I’m line editing. After almost three years of writing words into my first novel, for the last month I’ve been taking them out, one by one. With two line-by-line passes through my draft, I’ve shrunk 107,000 words to 98,000, dipping below that 100,000 word marker beyond which, apparently, novice writers venture at their peril.
Line editing is an interesting if tedious technical exercise and it’s involved a few tactics, amongst which:
- Culling 99% of occurrences of these words: really, rather, just, quite, very, oh, so, well and suddenly. I said a silent prayer to the twin gods of Search and Delete.
- Appraising every instance of verb + adverb and replacing many, many of them with… a more descriptive verb. Yes, you can’t escape that one. I love my well-thumbed Roget’s more than ever now.
- Interrogating every adjective cosying up to a noun and consigning two out of every three to the scrap-heap. I’m ashamed to admit, there were places where an inexplicable, suffocating, weighty chain of three adjectives dragged down a noun. Oops.
- Radical surgery on long sentences and complex constructions.
- Repetition, repetition, repetition: Eliminating the second and subsequent instances of a favoured word of the day – over and over.
- Sometimes it’s obvious who’s thinking or saying something. Deleting he/she said/thought where it isn’t needed dealt with another hundred or so surplus words.
- It doesn’t always matter what a character is wearing, or what colour eyes they have. In fact, as far as I can see, it only matters when it tells you something about the character that is useful or relevant to the reader. Physical descriptions resembling witness statements have gone; only selective, telling details remain.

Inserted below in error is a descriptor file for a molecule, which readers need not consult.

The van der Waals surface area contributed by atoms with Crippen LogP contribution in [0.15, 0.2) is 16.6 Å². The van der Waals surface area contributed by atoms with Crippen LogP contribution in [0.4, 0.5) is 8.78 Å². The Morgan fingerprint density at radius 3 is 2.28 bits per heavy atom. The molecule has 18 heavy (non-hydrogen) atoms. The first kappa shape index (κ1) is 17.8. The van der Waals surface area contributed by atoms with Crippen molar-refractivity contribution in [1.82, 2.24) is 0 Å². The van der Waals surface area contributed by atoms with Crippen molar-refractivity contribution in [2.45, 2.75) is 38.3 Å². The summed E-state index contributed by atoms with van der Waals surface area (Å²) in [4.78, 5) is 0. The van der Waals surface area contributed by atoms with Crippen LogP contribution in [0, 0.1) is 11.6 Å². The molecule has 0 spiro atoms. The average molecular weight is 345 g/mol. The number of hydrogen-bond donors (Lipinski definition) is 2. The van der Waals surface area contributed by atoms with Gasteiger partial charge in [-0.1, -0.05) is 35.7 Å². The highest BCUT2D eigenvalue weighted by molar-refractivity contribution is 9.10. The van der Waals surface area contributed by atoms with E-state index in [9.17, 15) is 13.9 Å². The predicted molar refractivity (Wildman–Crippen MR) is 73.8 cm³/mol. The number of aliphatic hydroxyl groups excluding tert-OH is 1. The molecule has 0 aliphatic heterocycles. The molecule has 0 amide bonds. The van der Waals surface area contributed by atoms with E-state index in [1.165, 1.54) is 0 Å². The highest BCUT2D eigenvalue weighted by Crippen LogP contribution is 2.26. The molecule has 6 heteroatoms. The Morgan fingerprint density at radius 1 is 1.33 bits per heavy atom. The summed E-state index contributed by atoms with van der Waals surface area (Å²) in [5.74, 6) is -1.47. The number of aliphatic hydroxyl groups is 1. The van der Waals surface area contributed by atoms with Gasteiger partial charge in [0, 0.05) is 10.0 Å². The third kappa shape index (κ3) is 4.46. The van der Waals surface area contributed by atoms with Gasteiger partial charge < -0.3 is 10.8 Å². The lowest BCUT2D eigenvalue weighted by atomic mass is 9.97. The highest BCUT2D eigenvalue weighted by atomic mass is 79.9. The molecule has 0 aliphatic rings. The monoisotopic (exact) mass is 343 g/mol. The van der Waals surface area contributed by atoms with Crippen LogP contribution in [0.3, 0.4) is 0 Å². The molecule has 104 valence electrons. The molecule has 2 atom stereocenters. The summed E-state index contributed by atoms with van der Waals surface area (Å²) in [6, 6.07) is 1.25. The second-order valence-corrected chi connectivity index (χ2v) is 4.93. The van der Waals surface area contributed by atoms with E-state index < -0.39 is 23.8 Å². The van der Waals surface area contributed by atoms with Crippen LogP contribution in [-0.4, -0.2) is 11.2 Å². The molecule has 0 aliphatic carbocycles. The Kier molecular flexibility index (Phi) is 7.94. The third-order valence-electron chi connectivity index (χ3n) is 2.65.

This literary fight-the-flab regime has been a good deal more effective than the one I’m (still) trying to impose on my extra physical pounds. Aiding the process of editorial expurgation was an e-book I purchased recently (no, I’m not going to tell you what it was). Clearly never having been subjected to a disciplined editing process, this book was overrun with an abundance of wasted words, superfluous sentences and drawn-out dialogue. Reading it (or, I confess, just the first 20% of it) made me realise how irritating – and dull – it is to plough through pages of rambling narrative, bloated with excess detail. I saw where my first novel would be without the rigour of a line edit.
It’s not perfect – how can it be? But it was a serious job, diligently executed. Doubtless if I’m fortunate enough to attract the attentions of an agent and a publisher, there will be a second and even subsequent culls. But for now, it’s enough.
This weekend, my first novel went out to two test readers. Now all I want to do is hide under the duvet and eat ice cream.